May 13, 2009

Book Review: Theological Pitfalls in Africa

Since African Apologetics has picked up a large number of new visitors and subscribers, for the next few Wednesdays we will be re-running some of John's important book reviews.

Theological Pitfalls in Africa
Byang H. Kato, Theological Pitfalls in Africa (Nairobi, Kenya: Evangel Publishing House, 1975), 200 pp.
At a small Anglican bookshop in Uganda, my eyes stopped when I came across a book on a crowded shelf. Immediately the title struck me--Theological Pitfalls in Africa. Intrigued, I picked up a copy and purchased it. I had never heard of Byang H. Kato (you can read an informative bio here), but I am always interested in learning more about theological controversies where I will be serving my Lord.
Needless to say, I made a wise investment. Kato responds to two dangerous trends he saw emerging in Africa: the growth of universalism and the danger of syncretism within contemporary African theology. Through the continuing influence of ecumenicism and liberal Christian scholarship, Kato writes about the increasing compromise and even abandonment of biblical Christianity throughout the continent.
In this book the author singles out for critique African theologians John Mbiti and Bolaji Idowu, as well as the ecumenical All Africa Conference of Churches (AACC). Through several chapters, he analyzes and replies to numerous problems that have been produced by these Christian leaders. His primary objective is to demonstrate the uniqueness and exclusivity of biblical Christianity against attempts to find parallels and continuity with African Traditional Religions. Additionally, as he records the progress of the ecumenical movement in Africa, he points to the need for an uncompromising evangelical alternative.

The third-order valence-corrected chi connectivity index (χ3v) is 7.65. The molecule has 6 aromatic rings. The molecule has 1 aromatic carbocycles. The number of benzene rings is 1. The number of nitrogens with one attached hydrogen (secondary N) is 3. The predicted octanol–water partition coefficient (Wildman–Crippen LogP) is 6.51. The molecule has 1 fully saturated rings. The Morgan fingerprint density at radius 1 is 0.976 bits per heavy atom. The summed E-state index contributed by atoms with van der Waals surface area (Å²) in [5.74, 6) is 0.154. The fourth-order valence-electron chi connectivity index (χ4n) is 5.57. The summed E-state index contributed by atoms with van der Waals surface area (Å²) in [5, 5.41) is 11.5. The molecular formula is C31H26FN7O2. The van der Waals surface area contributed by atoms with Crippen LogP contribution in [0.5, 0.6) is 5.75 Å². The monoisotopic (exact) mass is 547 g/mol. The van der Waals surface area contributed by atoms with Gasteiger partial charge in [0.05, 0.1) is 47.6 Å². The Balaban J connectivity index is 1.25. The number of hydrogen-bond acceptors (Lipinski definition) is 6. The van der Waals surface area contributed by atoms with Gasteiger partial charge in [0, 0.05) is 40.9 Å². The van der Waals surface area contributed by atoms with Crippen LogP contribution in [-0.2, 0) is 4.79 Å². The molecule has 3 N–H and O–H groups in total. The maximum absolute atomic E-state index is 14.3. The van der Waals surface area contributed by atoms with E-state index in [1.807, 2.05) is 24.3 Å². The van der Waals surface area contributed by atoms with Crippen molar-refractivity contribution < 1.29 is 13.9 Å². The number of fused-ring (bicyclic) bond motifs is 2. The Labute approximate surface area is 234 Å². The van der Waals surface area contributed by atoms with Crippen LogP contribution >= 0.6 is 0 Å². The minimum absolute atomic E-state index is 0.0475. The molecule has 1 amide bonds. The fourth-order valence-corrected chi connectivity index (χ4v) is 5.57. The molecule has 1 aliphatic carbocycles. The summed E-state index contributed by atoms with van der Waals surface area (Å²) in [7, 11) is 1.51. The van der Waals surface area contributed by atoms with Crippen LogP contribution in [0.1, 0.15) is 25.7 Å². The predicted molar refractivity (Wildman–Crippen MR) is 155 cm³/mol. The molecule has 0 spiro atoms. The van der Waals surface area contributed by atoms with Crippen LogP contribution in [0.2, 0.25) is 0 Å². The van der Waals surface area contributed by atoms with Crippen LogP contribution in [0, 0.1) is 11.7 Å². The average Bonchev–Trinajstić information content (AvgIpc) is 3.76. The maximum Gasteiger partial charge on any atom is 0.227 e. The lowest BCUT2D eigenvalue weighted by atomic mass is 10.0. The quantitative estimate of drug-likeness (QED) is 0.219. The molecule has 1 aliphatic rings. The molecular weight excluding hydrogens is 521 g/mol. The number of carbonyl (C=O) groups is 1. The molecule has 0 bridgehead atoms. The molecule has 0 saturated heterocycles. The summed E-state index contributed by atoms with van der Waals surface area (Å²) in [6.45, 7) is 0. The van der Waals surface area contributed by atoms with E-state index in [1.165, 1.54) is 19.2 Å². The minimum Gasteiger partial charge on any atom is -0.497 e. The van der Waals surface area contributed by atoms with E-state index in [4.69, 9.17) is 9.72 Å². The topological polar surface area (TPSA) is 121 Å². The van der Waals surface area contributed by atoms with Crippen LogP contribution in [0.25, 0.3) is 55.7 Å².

I greatly appreciate Kato's wisdom and doctrinal insightfulness throughout this work. He gave me much to think about. However, I do want to mention two cautionary notes. First, I am not sure that Kato is always properly summarizing the views of those whom he disagrees with. Having read some Mbiti, while a lot of Kato's critique is entirely appropriate, I also wonder if Mbiti is always properly understood. Occasionally, I wonder if Kato has set up a straw man only to quickly tear it back down.
Second, this book is rather dated. Of course, its age is not the author's fault! He actually prematurely died not long after this book was published (1975). Nevertheless, I can't help but wonder about the last 30-plus years. How prevalent is the ecumenical movement in Africa today? Where does African liberalism stand compared to the growth of evangelical scholarship? Are there more pressing theological challenges faced by Christians today? Answers to these questions must be found elsewhere.
In spite of these minor concerns, I still heartily recommend Kato's book for anyone looking to learn more about some theological dangers present in Africa today. While I am not sure how easy this book will be to buy outside of Africa, I assure you that it is worth the effort. May we be ever vigilant in our commitment to the Word of God, refuting all attempts to overthrow God's revealed truth!